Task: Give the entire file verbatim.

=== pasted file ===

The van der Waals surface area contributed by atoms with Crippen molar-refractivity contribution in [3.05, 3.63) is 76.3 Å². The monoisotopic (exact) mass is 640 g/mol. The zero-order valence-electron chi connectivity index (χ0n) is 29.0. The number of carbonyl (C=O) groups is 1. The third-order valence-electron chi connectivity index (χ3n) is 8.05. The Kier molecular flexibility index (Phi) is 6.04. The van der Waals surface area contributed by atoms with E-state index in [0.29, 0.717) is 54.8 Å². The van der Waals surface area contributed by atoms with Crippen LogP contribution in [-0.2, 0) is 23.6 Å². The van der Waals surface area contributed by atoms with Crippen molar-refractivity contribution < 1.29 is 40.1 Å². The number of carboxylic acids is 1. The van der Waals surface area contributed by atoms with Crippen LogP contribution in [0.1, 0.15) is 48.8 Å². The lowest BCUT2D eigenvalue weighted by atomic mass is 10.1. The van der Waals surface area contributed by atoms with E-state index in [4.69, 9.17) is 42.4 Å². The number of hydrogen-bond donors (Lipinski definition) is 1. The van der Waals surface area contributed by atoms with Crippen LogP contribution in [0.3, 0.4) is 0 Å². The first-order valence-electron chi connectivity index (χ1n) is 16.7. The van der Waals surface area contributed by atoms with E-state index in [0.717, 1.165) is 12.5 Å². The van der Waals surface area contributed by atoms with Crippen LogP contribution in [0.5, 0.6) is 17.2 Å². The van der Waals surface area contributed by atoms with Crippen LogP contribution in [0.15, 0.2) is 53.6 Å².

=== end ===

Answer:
The van der Waals surface area contributed by atoms with Crippen molar-refractivity contribution in [3.05, 3.63) is 76.3 Å². The monoisotopic (exact) mass is 640 g/mol. The zero-order valence-electron chi connectivity index (χ0n) is 29.0. The number of carbonyl (C=O) groups is 1. The third-order valence-electron chi connectivity index (χ3n) is 8.05. The Kier molecular flexibility index (Phi) is 6.04. The van der Waals surface area contributed by atoms with E-state index in [0.29, 0.717) is 54.8 Å². The van der Waals surface area contributed by atoms with Crippen LogP contribution in [-0.2, 0) is 23.6 Å². The van der Waals surface area contributed by atoms with Crippen molar-refractivity contribution < 1.29 is 40.1 Å². The number of carboxylic acids is 1. The van der Waals surface area contributed by atoms with Crippen LogP contribution in [0.1, 0.15) is 48.8 Å². The lowest BCUT2D eigenvalue weighted by atomic mass is 10.1. The van der Waals surface area contributed by atoms with E-state index in [4.69, 9.17) is 42.4 Å². The number of hydrogen-bond donors (Lipinski definition) is 1. The van der Waals surface area contributed by atoms with Crippen LogP contribution in [0.3, 0.4) is 0 Å². The first-order valence-electron chi connectivity index (χ1n) is 16.7. The van der Waals surface area contributed by atoms with E-state index in [0.717, 1.165) is 12.5 Å². The van der Waals surface area contributed by atoms with Crippen LogP contribution in [0.5, 0.6) is 17.2 Å². The van der Waals surface area contributed by atoms with Crippen LogP contribution in [0.15, 0.2) is 53.6 Å².